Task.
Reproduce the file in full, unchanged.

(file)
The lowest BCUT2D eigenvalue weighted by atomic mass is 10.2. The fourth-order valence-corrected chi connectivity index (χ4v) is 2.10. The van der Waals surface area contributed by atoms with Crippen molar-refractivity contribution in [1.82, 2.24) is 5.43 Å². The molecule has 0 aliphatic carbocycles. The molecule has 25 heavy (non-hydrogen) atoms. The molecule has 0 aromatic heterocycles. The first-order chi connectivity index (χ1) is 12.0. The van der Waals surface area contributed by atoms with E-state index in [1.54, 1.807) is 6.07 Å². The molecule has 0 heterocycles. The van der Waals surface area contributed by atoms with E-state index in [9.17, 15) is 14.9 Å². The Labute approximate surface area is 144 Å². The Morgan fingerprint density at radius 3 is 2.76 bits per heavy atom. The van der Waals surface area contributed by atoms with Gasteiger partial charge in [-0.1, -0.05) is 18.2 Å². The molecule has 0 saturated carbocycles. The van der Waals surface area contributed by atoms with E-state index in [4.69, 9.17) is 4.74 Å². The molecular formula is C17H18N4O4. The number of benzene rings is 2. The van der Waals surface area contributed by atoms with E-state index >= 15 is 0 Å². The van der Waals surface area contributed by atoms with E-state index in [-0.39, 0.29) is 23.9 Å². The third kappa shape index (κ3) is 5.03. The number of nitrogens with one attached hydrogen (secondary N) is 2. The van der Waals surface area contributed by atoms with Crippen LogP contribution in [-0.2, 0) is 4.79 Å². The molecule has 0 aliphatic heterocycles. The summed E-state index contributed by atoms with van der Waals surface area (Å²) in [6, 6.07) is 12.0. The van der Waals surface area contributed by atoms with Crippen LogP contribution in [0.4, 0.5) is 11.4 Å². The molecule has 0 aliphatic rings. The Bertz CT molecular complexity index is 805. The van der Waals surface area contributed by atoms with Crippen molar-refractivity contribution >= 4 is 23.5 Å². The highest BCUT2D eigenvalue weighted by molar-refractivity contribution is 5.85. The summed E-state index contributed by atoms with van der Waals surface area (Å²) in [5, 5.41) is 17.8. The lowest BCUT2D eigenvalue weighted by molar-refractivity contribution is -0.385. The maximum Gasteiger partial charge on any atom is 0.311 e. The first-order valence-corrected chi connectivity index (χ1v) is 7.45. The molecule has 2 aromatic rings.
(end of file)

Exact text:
The lowest BCUT2D eigenvalue weighted by atomic mass is 10.2. The fourth-order valence-corrected chi connectivity index (χ4v) is 2.10. The van der Waals surface area contributed by atoms with Crippen molar-refractivity contribution in [1.82, 2.24) is 5.43 Å². The molecule has 0 aliphatic carbocycles. The molecule has 25 heavy (non-hydrogen) atoms. The molecule has 0 aromatic heterocycles. The first-order chi connectivity index (χ1) is 12.0. The van der Waals surface area contributed by atoms with E-state index in [1.54, 1.807) is 6.07 Å². The molecule has 0 heterocycles. The van der Waals surface area contributed by atoms with E-state index in [9.17, 15) is 14.9 Å². The Labute approximate surface area is 144 Å². The Morgan fingerprint density at radius 3 is 2.76 bits per heavy atom. The van der Waals surface area contributed by atoms with Gasteiger partial charge in [-0.1, -0.05) is 18.2 Å². The molecule has 0 saturated carbocycles. The van der Waals surface area contributed by atoms with E-state index in [4.69, 9.17) is 4.74 Å². The molecular formula is C17H18N4O4. The number of benzene rings is 2. The van der Waals surface area contributed by atoms with E-state index >= 15 is 0 Å². The van der Waals surface area contributed by atoms with E-state index in [-0.39, 0.29) is 23.9 Å². The third kappa shape index (κ3) is 5.03. The number of nitrogens with one attached hydrogen (secondary N) is 2. The van der Waals surface area contributed by atoms with Crippen LogP contribution in [-0.2, 0) is 4.79 Å². The molecule has 0 aliphatic heterocycles. The summed E-state index contributed by atoms with van der Waals surface area (Å²) in [6, 6.07) is 12.0. The van der Waals surface area contributed by atoms with Crippen LogP contribution in [0.4, 0.5) is 11.4 Å². The molecule has 0 aliphatic rings. The Bertz CT molecular complexity index is 805. The van der Waals surface area contributed by atoms with Crippen molar-refractivity contribution >= 4 is 23.5 Å². The highest BCUT2D eigenvalue weighted by molar-refractivity contribution is 5.85. The summed E-state index contributed by atoms with van der Waals surface area (Å²) in [5, 5.41) is 17.8. The lowest BCUT2D eigenvalue weighted by molar-refractivity contribution is -0.385. The maximum Gasteiger partial charge on any atom is 0.311 e. The first-order valence-corrected chi connectivity index (χ1v) is 7.45. The molecule has 2 aromatic rings.